Saint John Chrysostom on Marriage (Protopresbyter Themistoklis Mourtzanos)
20 Νοεμβρίου 2019
‘Just as marriage is a haven, so it can also be a shipwreck. Not by its nature, but by the bad use some people have put it to’.
These words of Saint John Chrysostom highlight truths which contemporary society doesn’t wish to see. ‘Marriage is a haven’. In a haven, ships are protected from the storms of the seas. In the same way, the couple, the husband and wife, are protected from the storms of life because they’re together. The instability of human relations, fear of loneliness, the lack of comfort when other people, work, financial woes or politics depress us, the stirring up of emotions, especially in an era of sensualism which drives people to seek pleasure but makes it difficult to love and be loved, are all dealt with in the haven of marriage.
Ships make repairs in harbor. They take passengers and goods on board. They prepare for new voyages. This is what happens in marriage, too. Husband and wife have their love for one another as their motive for adding knowledge and abilities to themselves, for seeing their mistakes and for attempting to change. In particular, they have the blessing of adding passengers to the ship of marriage in the form of children. And they can undertake the responsibility- a great joy and cross- of allowing their heart to be filled with love, which starts with their spouse and broadens out to include the whole world, as this is represented in the persons of their children. Because children show parents that love isn’t closed off, but open-ended. Through their children, they’re called upon to see life and other people as they really are. They’re totally invested in them. They come out of their shells. They engage in the struggle to help people to survive and to acquire values, meaning and qualities. In this way, they overcome death.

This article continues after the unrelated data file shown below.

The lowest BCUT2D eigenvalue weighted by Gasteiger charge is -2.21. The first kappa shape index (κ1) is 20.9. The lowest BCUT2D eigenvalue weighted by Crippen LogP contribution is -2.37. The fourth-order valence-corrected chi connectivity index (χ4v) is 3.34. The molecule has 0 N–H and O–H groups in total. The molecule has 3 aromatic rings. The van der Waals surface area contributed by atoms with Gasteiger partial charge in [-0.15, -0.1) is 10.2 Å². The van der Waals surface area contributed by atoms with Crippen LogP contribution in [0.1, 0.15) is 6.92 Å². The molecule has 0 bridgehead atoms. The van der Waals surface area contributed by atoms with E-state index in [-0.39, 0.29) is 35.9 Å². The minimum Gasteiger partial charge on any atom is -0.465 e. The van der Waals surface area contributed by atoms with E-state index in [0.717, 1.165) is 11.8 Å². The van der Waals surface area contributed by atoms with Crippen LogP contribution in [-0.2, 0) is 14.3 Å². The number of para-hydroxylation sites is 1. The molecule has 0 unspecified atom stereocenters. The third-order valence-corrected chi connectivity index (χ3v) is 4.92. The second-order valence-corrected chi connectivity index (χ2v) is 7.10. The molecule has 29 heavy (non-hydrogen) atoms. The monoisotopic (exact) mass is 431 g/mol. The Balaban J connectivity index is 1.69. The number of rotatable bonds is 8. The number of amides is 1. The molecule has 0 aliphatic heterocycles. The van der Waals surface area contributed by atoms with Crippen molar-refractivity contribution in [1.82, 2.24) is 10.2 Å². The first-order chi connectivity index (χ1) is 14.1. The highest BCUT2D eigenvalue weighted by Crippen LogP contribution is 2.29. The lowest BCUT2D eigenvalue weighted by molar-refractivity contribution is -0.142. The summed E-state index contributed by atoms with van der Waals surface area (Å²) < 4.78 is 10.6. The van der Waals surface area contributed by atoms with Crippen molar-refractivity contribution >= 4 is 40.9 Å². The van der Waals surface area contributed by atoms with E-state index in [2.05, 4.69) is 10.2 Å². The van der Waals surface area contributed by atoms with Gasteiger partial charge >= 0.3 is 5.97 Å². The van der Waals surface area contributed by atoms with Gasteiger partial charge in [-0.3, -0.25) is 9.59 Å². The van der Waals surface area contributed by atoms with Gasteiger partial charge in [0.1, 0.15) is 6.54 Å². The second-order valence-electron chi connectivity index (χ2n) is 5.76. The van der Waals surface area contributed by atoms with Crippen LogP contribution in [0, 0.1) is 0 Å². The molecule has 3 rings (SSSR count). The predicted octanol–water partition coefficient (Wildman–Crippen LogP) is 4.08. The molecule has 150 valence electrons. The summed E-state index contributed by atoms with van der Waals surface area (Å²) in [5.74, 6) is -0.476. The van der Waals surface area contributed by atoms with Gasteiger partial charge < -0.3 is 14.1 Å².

Ships don’t sink in the harbor. But if the captains don’t keep an eye on them, if they don’t inspect them and look on them as, say, lodgings rather than a home, then the next time they set sail on a voyage, there’s a danger they’ll sink. The same is true of marriage. Unless the couple looks after one another and together take care of their marriage, if they aren’t constantly renewing their understanding, communication and passion, then the marriage becomes mere co-existence, with no substance. The home becomes a boarding-house which is lived in but doesn’t unite. When one of the couple doesn’t look the other in the eye, isn’t sincere, isn’t totally committed, doesn’t die for the other, but chooses to emphasize what it is about the relationship that’s different, disappointing, displeasing or lacking, they end up rejecting the other spouse as a person. Then all closeness is lost. The marriage sinks because the couple has lost their capacity to find room for the other, they’ve lost the ability to walk in step so that one doesn’t go faster than the other.
Saint John Chrysostom’s words are always topical. They come from a man who experienced the Church as a haven. And it’s only in the Church that marriage is a haven. In the presence of Christ and the induction into His body. We need this.